…my best friend, Farfel, in our first trailer. Yes, for those who may not know, I spent my very early years in a trailer park, one of many that flourished after World War II. It was a way for returning GIs to get onto the property ladder––the idea was to start with a trailer and gradually move up to a house.
At this time, we lived in a beautiful spot in Wallingford, Connecticut. The trailer park was located well off the highway; you drove through a wooded area to the clearing where the trailers were. We all had yards to play in and a playground. The people who owned the trailer park raised ducks. I used to go down the road to their house and help the wife feed them. There was a nearby pond where wild ducks stopped over when they were migrating. I had a lot of friends and we were all free to roam around unsupervised, in a way that would have social services on red alert if you did it today. I mean, I was three when I trotted down to the duck pond to see the wild ducks. Sometimes I went with friends, sometimes I went by myself.
When things got bad and my father lost yet another job, one of the neighbours would give my mother and me a lift into town so we could hide out in a movie theatre. I remember seeing The Ten Commandments one afternoon, at an age when my mother claims I should have been too young to remember anything. I don’t remember the whole movie; what I remember specifically is what happened when Moses came down from the mountain and found everyone worshipping a golden idol.
The thing about a trailer is, when you move, packing is easy. You just nail down anything breakable and go. We eventually moved away; my father parked us behind the gas station he owned with his brothers in upstate New York. No park there; things deteriorated. Old Eternal had to call the police for help when she tried to leave. The Highway Patrol had a barracks right across the road from the gas station and they sent a couple of strapping young men to make sure we could remove our belongings and put them in the U-Haul my Aunt Loretta and her partner D had hooked up to their car. It wasn’t the first time the police had come to our house but I knew it would be the last and I was right.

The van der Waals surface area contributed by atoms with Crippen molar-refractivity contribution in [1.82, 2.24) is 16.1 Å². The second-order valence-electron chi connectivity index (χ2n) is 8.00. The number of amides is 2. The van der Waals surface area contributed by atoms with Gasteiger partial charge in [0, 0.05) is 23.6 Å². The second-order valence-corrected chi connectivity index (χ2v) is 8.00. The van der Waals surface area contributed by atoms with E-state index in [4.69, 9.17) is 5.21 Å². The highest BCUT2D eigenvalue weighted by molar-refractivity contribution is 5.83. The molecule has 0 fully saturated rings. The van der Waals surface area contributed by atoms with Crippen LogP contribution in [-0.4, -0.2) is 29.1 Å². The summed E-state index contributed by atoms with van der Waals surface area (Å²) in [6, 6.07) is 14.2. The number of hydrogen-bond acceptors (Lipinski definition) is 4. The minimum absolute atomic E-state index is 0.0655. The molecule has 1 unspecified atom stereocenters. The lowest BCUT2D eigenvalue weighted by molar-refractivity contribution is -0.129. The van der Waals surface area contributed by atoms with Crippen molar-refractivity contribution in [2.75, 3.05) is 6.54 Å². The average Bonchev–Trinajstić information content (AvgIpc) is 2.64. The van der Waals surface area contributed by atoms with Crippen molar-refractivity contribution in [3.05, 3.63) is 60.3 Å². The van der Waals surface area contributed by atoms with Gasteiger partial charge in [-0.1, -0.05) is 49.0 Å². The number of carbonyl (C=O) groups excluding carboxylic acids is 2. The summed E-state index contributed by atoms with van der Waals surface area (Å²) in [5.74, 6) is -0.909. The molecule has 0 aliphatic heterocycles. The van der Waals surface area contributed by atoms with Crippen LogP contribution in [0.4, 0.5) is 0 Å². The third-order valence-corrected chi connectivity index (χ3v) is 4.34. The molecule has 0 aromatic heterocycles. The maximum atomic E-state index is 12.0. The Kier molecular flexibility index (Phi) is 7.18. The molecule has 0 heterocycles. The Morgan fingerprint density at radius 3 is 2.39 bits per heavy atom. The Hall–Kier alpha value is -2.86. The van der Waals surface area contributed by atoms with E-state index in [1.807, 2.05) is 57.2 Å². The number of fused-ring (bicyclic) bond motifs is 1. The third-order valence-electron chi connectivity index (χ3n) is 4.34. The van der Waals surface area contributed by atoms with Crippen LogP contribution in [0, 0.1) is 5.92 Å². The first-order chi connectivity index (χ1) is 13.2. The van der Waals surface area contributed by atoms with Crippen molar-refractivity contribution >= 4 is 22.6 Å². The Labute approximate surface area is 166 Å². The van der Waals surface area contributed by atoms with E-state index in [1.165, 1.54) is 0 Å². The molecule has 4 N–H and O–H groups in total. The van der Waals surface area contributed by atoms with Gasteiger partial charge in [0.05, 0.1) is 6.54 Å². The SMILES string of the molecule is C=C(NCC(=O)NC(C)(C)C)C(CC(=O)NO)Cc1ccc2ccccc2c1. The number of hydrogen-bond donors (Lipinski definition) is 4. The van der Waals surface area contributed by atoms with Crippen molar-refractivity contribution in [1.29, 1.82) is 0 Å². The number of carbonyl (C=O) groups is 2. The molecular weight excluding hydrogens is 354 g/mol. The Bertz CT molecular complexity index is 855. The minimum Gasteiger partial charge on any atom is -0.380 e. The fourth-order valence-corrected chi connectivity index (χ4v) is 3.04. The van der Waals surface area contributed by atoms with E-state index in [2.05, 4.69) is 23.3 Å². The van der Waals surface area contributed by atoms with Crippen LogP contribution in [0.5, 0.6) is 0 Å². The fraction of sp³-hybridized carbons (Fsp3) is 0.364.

The move meant I had to drop out of kindergarten but that didn’t bother me a bit. The school was also right across the highway, not far from the State Trooper barracks. Most of the kids weren’t very friendly and neither were the teachers. I overheard my kindergarten teacher referring to me as ‘that trash from the trailer behind the gas station.’ I didn’t tell Old Eternal until after we left. Old Eternal assured me she was just jealous because she was only plain old trash.
Strained days, but Old Eternal managed to make a lot of silk purses out of those sow’s ears.